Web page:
Peralta dances center stage despite stereotypes


Photo by Ashley Dew

Arimeta Diop, Sports Editor

Junior Anthony Peralta takes an attitude leap off of a chair and into center stage as the Dance for the Stage class at Trollwood Performing Arts School lip syncs to the song “After Today.” This performance took place during the annual Sun Celebration on July 2.

Peralta is no stranger to a vocally and physically demanding performance like this one, as he has been taking classes at Trollwood for four years, is a cast member of the Trollwood mainstage musical:  “How To Succeed In  Business” and also participates in theatre during the school year. He took his first dance class in sixth grade at Trollwood.

“It was the basic dance shake down which consisted of a combination of ballet, modern, and jazz dances,” Peralta said. “It seemed really difficult at first, almost impossible, because I had never done classes before. Looking back, I’m glad I invested the time into it.”

As is the tendency in most dance classes, Peralta was one of few or the only male student in his dance class. Freshman Lucy Barz, a dancer from Nashville who has attended Trollwood for the past five years, found this a typical but frustrating occurrence.

“The more male dominated classes would be stage combat and then an acting or improvisation class and third [in popularity] would be a vocal class,” Barz said. “But in dance classes there are very few males, and it’s not like we are not tolerant of male performers; we actually really want them to be there.”

Peralta, Barz and their instructor Michael Estanich, who is also the dance chair at Trollwood and a professor at the University of Wisconsin Stevens Point, all credit stereotypes, preconceptions and even negativity from peers to the lack of male participation in performing arts as a whole, but dance in particular.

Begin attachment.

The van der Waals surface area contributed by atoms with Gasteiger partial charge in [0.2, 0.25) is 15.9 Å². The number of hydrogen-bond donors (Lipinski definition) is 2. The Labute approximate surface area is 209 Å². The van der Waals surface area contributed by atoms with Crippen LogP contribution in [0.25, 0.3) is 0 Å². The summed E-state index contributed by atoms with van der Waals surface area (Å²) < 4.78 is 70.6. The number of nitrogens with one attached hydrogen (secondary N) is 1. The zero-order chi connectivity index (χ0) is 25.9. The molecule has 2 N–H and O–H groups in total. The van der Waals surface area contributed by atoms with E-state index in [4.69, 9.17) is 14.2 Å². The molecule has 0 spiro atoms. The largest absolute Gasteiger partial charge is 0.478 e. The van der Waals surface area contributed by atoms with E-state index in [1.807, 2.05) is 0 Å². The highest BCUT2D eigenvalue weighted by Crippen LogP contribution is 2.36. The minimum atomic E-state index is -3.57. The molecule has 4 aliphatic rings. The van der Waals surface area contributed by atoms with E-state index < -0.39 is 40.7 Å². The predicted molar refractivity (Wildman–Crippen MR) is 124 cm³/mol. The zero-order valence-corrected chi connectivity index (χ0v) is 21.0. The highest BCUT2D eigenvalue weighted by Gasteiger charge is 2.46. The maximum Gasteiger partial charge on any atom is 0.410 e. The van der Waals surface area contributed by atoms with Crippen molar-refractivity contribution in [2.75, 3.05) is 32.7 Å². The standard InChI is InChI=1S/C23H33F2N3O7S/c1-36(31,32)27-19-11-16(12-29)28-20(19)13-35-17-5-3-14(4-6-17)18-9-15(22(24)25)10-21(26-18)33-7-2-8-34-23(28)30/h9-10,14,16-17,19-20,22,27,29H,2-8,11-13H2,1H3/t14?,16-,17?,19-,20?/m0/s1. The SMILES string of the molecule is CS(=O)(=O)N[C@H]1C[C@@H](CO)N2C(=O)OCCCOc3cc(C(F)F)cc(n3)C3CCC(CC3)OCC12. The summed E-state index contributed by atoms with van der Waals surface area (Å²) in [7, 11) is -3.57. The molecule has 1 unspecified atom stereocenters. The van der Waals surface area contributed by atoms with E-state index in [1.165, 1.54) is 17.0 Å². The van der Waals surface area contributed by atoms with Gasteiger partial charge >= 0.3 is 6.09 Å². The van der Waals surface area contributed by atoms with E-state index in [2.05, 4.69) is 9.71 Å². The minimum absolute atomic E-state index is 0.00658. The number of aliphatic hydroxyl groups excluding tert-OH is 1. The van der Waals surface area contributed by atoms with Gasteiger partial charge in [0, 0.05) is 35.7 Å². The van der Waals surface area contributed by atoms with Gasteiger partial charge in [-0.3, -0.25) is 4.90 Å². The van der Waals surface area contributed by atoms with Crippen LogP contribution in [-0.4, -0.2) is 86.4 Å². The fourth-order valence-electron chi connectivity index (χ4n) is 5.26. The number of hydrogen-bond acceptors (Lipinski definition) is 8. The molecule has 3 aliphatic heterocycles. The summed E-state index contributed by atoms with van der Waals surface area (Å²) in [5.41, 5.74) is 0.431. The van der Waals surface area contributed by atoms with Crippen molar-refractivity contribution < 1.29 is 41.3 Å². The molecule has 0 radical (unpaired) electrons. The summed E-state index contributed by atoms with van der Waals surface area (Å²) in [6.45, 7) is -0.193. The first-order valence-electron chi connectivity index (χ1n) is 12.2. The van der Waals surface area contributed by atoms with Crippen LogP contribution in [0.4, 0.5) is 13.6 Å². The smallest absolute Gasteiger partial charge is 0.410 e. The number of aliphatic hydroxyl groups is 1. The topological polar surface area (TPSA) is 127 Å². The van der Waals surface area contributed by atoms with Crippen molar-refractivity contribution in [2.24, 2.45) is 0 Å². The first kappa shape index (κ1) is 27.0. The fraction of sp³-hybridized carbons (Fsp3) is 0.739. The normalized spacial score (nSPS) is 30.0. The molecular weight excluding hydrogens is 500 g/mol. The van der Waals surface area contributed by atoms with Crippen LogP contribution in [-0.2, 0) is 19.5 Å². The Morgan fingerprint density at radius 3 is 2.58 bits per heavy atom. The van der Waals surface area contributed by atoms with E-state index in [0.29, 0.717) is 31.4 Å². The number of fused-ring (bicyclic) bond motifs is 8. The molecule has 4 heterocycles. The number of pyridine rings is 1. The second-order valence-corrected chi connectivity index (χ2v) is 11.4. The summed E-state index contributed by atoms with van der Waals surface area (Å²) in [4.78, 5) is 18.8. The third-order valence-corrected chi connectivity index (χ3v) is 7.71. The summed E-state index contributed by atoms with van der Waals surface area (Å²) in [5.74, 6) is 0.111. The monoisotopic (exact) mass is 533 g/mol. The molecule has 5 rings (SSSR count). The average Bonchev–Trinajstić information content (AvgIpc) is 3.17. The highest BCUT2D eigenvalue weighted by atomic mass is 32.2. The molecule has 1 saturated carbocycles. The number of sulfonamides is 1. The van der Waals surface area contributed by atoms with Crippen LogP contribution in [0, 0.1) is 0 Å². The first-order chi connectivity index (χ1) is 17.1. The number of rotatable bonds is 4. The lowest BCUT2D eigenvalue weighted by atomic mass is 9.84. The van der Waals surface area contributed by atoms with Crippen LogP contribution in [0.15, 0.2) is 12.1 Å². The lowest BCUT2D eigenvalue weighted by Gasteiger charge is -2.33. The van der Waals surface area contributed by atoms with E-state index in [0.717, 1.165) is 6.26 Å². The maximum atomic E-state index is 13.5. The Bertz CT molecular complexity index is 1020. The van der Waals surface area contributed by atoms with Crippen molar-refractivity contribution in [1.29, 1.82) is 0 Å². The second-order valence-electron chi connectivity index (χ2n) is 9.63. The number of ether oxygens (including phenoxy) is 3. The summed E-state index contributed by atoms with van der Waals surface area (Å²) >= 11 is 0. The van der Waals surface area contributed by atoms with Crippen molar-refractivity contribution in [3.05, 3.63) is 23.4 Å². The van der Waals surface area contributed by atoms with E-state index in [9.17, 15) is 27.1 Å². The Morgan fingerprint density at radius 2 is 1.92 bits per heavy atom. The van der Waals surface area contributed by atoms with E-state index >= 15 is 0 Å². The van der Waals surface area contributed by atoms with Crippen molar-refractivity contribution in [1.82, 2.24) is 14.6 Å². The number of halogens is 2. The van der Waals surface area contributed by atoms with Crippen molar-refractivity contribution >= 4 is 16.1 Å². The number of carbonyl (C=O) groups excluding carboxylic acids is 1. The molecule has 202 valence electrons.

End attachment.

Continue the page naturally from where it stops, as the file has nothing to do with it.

“Little boys are more pushed into sports and girls are pushed into dance since it is perceived to be an expressive art form and to be overtly expressive, traditionally, is considered a feminine trait,” Estanich said. “And so this notion of expressivity little boys aren’t attracted to as much.”

Despite their excitement towards Peralta being interested and participating in performing arts, he was persuaded by his family to go out for sports.

“There was a point where my mother wanted me to be in a sport to get me to try it out and I had no interest,” Peralta said. “So the day of auditions for one of my shows, I quit the basketball team half way through the first practice to be a part of the show.”

Beyond the social implications others may draw about dance, another barrier performers have found that keeps potential male dancers from the stage is the physicality of the activity itself.

“[Dance] is really putting yourself out there because you’re using your whole body to express yourself,” Barz said. “But it is the coolest thing [having guys in dance] because they can bring so much to the experience, [to] see the differences in bodies between male and female.”

Agreeing with his students, Estanich said that there needs to be a place of support among peers so young artists feel comfortable to continue exploring their talents.

“We should be encouraging our young boys that have an interest in theatre and dance to be in class, and support them when they may be feeling a little on the outside as the only boy in the class,” Estanich said. “It comes down to support rather than poking fun at people, which is a problem across the young world today.”

Peralta completed his classes at Trollwood for this year, but continues his time at the performing arts school as an ensemble member of the upcoming musical “How To Succeed In Business (Without Really Trying).” His time in performing arts has been both an experience in social growth with friends but also a growth in his ability as a performer.

“A lot of my old friends from elementary school and sixth grade grew from me, which left the few who actually cared about my passion for performing, and some of them actually joined me in theater,” Peralta said. “A lot of my friends auditioned for shows and have had fun doing it too.”